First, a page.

Estate Planning for Seniors and most people follow a path of breaking down the needs of each of us into different areas: A Plan for while we are living especially in case of incapacity; and a plan for when we die.

While we are alive having the correct documents are very important, but they are often an overlooked part of our planning. However, planning for after your death can be just as important. This blog is written in view of being a Tennessee resident in 2023. If the facts below vary, the outcome could change. Therefore, this article is no substitute for contacting an attorney in your state for the latest legal advice.

Many people are confused about what happens to their assets after they die. Some think that if they have a “Will” their assets will not have to go through Probate, or that if they have a “Will” everything goes to who it says in the “Will.” This is not true, please continue to read this blog.

How your assets will pass at your death? This depends upon how the property is owned by the decedent which is the person that has died.

First, if the property was jointly owned normally the property would go to the joint owner or owners. An example of this is the title of the car is Joe and/or Jane. A Last Will and Testament would not affect this property other than pass ownership to the surviving owner(s).

Second, if the property is only owned by the decedent or deceased person, but there is a beneficiary associated with the ownership, it would pass to the beneficiary. An example of this might be an IRA, a bank or investment account, or stock or bonds to name just a few assets. In this case, if there was no joint ownership to trump the beneficiary would receive the asset.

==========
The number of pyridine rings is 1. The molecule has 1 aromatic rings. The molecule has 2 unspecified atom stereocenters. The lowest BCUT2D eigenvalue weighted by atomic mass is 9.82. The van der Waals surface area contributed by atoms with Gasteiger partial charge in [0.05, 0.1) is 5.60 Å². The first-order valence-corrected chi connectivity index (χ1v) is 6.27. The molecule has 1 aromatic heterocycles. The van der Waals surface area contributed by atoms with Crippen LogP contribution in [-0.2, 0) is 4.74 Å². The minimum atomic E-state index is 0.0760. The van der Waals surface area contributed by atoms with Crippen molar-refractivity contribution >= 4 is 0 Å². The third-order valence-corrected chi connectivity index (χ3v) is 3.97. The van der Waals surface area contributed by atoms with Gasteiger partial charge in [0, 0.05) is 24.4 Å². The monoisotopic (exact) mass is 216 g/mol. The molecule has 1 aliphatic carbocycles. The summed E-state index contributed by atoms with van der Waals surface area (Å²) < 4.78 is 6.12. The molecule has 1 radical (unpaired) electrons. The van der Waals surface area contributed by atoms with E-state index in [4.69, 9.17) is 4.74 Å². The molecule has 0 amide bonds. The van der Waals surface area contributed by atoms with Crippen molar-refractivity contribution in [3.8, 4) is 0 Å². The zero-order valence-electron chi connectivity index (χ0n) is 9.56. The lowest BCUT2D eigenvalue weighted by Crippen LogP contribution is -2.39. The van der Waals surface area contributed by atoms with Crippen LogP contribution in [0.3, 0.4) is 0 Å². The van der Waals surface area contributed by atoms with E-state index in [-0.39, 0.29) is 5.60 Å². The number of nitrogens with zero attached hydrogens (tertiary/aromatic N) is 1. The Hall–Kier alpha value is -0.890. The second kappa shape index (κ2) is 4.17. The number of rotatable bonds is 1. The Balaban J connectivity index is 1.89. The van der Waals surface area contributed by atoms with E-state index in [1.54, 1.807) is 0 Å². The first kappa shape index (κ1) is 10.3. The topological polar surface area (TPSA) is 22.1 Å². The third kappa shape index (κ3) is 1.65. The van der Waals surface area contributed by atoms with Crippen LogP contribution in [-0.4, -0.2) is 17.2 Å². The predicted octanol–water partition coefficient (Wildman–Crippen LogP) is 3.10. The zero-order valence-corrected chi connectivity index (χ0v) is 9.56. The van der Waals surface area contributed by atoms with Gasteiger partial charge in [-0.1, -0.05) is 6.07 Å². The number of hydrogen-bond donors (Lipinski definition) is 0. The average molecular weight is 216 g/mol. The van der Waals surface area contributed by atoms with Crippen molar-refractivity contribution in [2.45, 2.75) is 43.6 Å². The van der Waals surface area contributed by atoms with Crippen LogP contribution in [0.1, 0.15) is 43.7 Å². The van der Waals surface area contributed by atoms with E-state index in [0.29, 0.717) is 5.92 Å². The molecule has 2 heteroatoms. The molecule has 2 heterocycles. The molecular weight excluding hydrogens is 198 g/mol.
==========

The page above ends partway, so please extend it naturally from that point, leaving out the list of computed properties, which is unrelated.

Third, if there are no joint owners, or no beneficiaries, the property would pass to the deceased person’s estate. Only in this case could the ownership be determined by a Last Will and Testament. Some people think that if the “Will” says Joe will get the stock, they should get the stock. However, that is only if the person still owned the stock at the time of death, the stock was not joint owned by another, and the stock did not have a beneficiary assigned to it. In addition the Last Will and Testament would have to go through probate so that a judge could determine if the will presented was a valid will. If there was not a valid Last Will and Testament, then the probate would turn to the state laws and determine ownership by intestate which is the current law for not having a valid Last Will and Testament.

Fourth, if the property is in a trust, the ownership would be determined by the trust directions and the current laws. This would be a type of beneficiary associated with the ownership.

Please consult an attorney in your state for more current details for the passing of property after death.

For more information, contact our Lebanon, TN office at 615-444-3568 and schedule your appointment today.